• I have noticed that adults contract “childhood” diseases and often get more sick than they would have as kids. I wonder if part of it is that kids are just so resilient and if part of it is because of how our systems are built and when the natural progression of things should have had us contract those diseases.
      Kids aren’t just little adults, so it kind of makes sense. They are metabolically a bit different.
      It can also go the reverse, small children who contract the herpes virus that gives cold sores can get a really severe gingivostomatitis that lands them in hospital requiring IV fluids and pain meds. Same with infants who pick up STIs in utero or at birth.
      Your poor son. Hopefully, he will feel better soon.

  2. Now that antibiotics are “practically obsolete”, have you started looking at the studies on essential oils and antibiotic properties? I have used medical honey very successfully for MRSA on my daughter when nothing else worked. I believe there is a plethora of essential oils out there that could be used now successfully if more research dollars were allocated for them. Oregano oil alone has a powerhouse of antibiotic and antifungal properties. Great Britian is big into research on essential oils, you may want to take a look.

    • Actually, we were talking on rounds about some “novel” agents the other day and how more research is going in to some essential oils with antibiotic properties. When you think about it, many antibiotics are based on naturally occurring substances… Penicillins from molds, etc. But, there is lots left untapped.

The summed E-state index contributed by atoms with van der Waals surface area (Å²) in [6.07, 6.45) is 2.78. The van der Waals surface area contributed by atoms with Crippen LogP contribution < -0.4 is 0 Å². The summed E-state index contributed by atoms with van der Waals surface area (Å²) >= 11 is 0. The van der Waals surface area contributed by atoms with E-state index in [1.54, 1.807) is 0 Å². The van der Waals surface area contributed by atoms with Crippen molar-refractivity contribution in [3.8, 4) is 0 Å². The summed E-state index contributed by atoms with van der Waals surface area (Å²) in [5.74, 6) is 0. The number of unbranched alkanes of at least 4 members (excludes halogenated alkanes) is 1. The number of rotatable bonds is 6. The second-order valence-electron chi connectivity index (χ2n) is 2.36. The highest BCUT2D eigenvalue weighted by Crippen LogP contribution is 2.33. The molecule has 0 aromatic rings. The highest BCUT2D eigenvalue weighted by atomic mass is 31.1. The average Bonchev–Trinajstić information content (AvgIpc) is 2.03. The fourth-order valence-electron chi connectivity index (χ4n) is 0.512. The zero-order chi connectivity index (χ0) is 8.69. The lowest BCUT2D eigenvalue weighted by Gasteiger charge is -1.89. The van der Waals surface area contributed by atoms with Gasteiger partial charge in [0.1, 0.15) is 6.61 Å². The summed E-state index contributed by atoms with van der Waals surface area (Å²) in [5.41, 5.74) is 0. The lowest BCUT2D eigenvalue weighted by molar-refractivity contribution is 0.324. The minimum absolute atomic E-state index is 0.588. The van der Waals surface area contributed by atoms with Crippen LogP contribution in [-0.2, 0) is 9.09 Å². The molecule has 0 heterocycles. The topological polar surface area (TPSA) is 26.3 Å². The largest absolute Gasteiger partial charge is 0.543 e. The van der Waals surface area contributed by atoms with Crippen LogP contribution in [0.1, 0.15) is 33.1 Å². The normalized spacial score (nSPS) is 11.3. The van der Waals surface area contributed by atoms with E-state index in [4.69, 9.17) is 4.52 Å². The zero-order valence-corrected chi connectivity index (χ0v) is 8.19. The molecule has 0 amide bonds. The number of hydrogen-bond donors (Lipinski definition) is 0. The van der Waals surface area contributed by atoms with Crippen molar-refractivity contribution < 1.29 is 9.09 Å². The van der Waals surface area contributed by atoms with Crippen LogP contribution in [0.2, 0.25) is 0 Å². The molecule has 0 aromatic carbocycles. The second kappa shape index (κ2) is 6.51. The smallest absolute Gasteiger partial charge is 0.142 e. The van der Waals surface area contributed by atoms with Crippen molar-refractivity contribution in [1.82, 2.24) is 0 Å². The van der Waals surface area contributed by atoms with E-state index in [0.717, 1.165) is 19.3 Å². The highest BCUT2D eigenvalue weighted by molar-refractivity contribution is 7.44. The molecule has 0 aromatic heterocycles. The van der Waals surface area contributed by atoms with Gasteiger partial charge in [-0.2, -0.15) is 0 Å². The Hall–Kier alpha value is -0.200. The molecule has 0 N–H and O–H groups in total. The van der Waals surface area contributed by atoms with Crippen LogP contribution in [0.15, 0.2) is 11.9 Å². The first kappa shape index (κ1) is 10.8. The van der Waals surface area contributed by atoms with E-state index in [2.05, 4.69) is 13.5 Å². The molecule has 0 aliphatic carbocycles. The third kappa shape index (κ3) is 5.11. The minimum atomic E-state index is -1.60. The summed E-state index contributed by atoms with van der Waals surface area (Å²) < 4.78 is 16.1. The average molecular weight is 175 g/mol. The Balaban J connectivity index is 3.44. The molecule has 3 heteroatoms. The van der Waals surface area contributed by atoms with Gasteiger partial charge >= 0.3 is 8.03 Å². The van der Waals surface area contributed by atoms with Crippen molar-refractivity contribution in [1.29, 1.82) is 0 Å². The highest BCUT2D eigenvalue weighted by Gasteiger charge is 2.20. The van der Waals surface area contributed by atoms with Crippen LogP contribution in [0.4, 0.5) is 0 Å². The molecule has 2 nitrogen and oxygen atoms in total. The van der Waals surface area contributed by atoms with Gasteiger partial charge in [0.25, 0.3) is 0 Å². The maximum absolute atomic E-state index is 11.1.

Our bigger problem is to stop hammering everyone and everything with antibiotics, anti-bacterials and such unless absolutely necessary, so that we stop gaining resistance patterns that force us to have to keep changing tactics.

      • You are right, I don’t go to the Dr or an antibiotic consult unless I have had fever for 5 days. And that hasn’t happened in a long time. Otherwise I use appropriate OTC meds to relieve the worst of the symptoms and grin and bear the self limiting ailment. And use oregano oil, it kills virus’s too. Good stuff! Glad to hear that providers are looking more earnestly over the essential oils. The amazing thing about them is the number of constituents in them. Many have over 300 antioxidant or anti-bacterial/fungal constituents. Most antibiotics have only a couple, hence the conversion of bacteria to superbugs. Dr Valnet is the father of the antibiogram and a lifelong researcher of antibiotics. He is a great person to read about.

  3. Ah, yes, ID. I’ve been (un?)fortunate enough to have two peds rotations and one internal rotation where the team leader was an ID specialist. Like you, I enjoy the investigative aspects, but the micro is just… it’s micro. Good luck – I’m sure you will feel less out of your element soon!

    • Haha… It is starting to feel a bit better already.
      I have somehow avoided working with ID specialists until now. Just by chance of who I worked with on my rotations.